In late 2013, researchers with Ibis Reproductive Health and Advancing New Standards in Reproductive Health interviewed providers, such as doctors, nurses, and counselors, in clinics run by Planned Parenthood of the Great Northwest and the Hawaiian Islands that were using telemedicine to provide medication abortion. Providers reported telemedicine’s greatest benefit was to pregnant people. Clinics could schedule more appointments and at better hours for patients, allowing more to be seen earlier in pregnancy.

Nearly twenty-one percent of patients nationwide end their pregnancies with medication abortion, a safe and effective two-pill regime, according to the most recent figures from the U.S. Centers for Disease Control and Prevention.

Alaska began offering the abortion-inducing drugs through telemedicine in 2011. Patients arrive at a clinic, where they go through a health screening, have an ultrasound, and undergo informed consent procedures. A doctor then remotely reviews the patients records and answers questions via a videoconferencing link, before instructing the patient on how to take the medication.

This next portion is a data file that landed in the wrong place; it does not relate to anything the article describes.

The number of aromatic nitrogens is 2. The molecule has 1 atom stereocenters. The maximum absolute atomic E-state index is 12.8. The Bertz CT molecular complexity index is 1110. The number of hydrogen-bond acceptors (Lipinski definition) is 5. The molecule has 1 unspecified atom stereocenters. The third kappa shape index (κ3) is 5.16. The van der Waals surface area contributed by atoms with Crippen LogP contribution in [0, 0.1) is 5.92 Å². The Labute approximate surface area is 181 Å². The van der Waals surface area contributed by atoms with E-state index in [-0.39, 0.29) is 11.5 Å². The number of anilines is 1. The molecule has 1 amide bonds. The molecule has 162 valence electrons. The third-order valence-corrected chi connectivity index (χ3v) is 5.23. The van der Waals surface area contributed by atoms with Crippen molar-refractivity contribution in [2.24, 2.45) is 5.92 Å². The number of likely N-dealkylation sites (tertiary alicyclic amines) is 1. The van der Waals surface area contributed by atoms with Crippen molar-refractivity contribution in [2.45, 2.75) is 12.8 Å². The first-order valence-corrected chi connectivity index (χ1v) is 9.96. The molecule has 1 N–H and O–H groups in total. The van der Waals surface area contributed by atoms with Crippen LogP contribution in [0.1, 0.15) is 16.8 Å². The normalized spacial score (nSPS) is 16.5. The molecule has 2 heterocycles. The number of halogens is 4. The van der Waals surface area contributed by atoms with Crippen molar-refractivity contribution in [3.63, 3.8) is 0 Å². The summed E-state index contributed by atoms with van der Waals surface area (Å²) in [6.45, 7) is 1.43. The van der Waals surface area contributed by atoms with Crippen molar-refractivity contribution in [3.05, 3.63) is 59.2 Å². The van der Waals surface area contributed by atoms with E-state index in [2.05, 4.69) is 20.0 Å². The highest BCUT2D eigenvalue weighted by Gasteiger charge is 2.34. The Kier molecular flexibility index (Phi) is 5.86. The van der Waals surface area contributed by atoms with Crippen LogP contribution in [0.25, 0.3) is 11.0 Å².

Before 2011, patients wanting abortion care had to fly to Anchorage or Seattle, or wait for a doctor who flew into Fairbanks twice a month, according to the study’s authors.

Beyond a shortage of doctors, patients in Alaska must contend with vast geography and extreme weather, as one physician told researchers:

“It’s negative seven outside right now. So in a setting like that, [telemedicine is] just absolutely the best possible thing that you could do for a patient. … Access to providers is just so limited. And … just because you’re in a state like that doesn’t mean that women aren’t still as much needing access to these services.”

“Our results were in line with other research that has shown that this service can be easily integrated into other health care offered at a clinic, can help women access the services they want and need closer to home, and allows providers to offer high-level care to women from a distance,” Kate Grindlay, lead author on the study and associate at Ibis Reproductive Health, said in a statement.